Advocates Call for Increased Funds to Support Californians with Intellectual, Developmental Disabilities

For close to four decades, the Lanterman Act has supported people with intellectual and developmental disabilities in California with a network of centers offering specialized care. Today, there are close to 330,000 adults who depend on the Lanterman Act  for the support they need to lead more independent and normal lives.

Advocates, including several state senators and assemblymen, formed a group called The Lanterman Act Coalition and fought  for an 8 percent increase in funding for the Lanterman Act. The proposed increase included approximately $290 million to stabilize and restore the system.

Instead, the governor’s May revision of the state budget, released on May 9, increased funding by 4.85 percent.

In an emailed statement, Senator Henry Stern, who helped propose the fund increase and signed a budget request letter with 13 other California legislators, said hundreds of thousands of Californians with these disabilities deserve the opportunity to live a full, integrated life, and the workers who care for them deserve a living wage.

“The support structure serving our IDD community is embarrassingly underfunded. Forty-five percent of surveyed service providers have to turn away or place on a waitlist Californians who need assistance,” he wrote. “That’s a deep, profound moral failure, and it’s on us to ensure that no Californian with an intellectual or developmental disability is denied the care they need.”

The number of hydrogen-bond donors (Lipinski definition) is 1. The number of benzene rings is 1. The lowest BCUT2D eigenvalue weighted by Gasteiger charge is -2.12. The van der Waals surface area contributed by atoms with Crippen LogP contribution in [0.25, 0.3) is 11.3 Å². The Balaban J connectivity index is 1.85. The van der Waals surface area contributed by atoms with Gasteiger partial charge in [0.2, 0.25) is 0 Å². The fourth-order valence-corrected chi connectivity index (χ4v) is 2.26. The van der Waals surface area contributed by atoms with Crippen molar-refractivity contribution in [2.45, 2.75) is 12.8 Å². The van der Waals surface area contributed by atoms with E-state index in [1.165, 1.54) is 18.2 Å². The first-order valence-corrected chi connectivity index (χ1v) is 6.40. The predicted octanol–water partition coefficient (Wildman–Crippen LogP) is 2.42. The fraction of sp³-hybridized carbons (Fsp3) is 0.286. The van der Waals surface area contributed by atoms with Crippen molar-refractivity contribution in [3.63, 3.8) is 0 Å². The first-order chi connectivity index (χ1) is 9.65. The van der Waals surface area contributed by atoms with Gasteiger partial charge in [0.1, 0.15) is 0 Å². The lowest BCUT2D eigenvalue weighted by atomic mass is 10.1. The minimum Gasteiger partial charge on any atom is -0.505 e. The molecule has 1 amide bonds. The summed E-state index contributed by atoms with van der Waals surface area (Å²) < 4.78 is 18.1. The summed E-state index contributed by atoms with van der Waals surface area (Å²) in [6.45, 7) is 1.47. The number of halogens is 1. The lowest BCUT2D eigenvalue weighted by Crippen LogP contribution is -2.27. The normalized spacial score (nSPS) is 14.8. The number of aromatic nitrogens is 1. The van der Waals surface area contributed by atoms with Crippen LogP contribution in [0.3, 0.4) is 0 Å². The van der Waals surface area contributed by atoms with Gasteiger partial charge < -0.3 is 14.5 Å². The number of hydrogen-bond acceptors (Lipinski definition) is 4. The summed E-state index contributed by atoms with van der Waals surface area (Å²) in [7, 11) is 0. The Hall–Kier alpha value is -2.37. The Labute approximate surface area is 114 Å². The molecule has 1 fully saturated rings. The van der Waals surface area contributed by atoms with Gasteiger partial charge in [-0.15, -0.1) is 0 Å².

Linda Landry, a Los Angeles based council member for Family Voices of California, said services for these specific individuals is in decline and has been for many years.

“We had the Lanterman Act, IDEA for Individuals with Disabilities Education and California Children’s Services. The support needs to be better, because we’re falling behind,” Landry said.

Family Voices of California estimates that 28,000 programs for intellectual and developmental disabilities have closed across the state, which means people are put on waitlists for these services. The funding shortage also means service providers cannot recruit or retain skilled direct care professionals to staff the system.

“We’re losing doctors all over. They’re going to different states,” Landry said.

Some parents of IDD patients are in support of the 8 percent increase and feel that there aren’t enough care providers to maintain adequate health. Patricia Moore, who also works with Alpha Resource Center, a children and family advocacy center in Santa Barbara, said more service providers are facing closures because they cannot afford to keep doctors or services in place.

“As parents we work really hard toward building inclusive opportunities for our children. We’ve made great headway in our schools, yet when our children transition into adulthood and move toward supported living and employment, there’s not enough direct support personnel to help them,” Moore said. She added that the greatest barrier in these services is in rate increases. The problems with funding, according to Moore, affect not only  patients, but also the quality of life in their communities.